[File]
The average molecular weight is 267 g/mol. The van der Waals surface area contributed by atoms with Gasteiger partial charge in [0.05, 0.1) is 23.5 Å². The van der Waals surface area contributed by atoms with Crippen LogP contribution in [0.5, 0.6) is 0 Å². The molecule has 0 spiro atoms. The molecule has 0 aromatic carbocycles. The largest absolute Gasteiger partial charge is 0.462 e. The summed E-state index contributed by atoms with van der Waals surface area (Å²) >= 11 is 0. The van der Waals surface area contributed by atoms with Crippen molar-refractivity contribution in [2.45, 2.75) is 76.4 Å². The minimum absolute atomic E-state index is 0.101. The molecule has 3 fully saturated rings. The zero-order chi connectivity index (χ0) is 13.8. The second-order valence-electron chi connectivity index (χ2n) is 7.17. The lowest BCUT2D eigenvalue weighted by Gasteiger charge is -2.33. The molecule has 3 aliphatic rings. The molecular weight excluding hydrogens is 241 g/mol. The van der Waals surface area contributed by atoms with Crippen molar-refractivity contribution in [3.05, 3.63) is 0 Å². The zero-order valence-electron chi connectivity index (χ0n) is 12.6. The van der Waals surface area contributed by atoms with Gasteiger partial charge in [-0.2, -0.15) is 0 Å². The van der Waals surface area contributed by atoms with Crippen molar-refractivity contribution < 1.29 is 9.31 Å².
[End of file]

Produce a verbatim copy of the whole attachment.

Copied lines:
The average molecular weight is 267 g/mol. The van der Waals surface area contributed by atoms with Gasteiger partial charge in [0.05, 0.1) is 23.5 Å². The van der Waals surface area contributed by atoms with Crippen LogP contribution in [0.5, 0.6) is 0 Å². The molecule has 0 spiro atoms. The molecule has 0 aromatic carbocycles. The largest absolute Gasteiger partial charge is 0.462 e. The summed E-state index contributed by atoms with van der Waals surface area (Å²) >= 11 is 0. The van der Waals surface area contributed by atoms with Crippen molar-refractivity contribution in [2.45, 2.75) is 76.4 Å². The minimum absolute atomic E-state index is 0.101. The molecule has 3 fully saturated rings. The zero-order chi connectivity index (χ0) is 13.8. The second-order valence-electron chi connectivity index (χ2n) is 7.17. The lowest BCUT2D eigenvalue weighted by Gasteiger charge is -2.33. The molecule has 3 aliphatic rings. The molecular weight excluding hydrogens is 241 g/mol. The van der Waals surface area contributed by atoms with Crippen molar-refractivity contribution in [3.05, 3.63) is 0 Å². The zero-order valence-electron chi connectivity index (χ0n) is 12.6. The van der Waals surface area contributed by atoms with Gasteiger partial charge in [-0.2, -0.15) is 0 Å². The van der Waals surface area contributed by atoms with Crippen molar-refractivity contribution < 1.29 is 9.31 Å².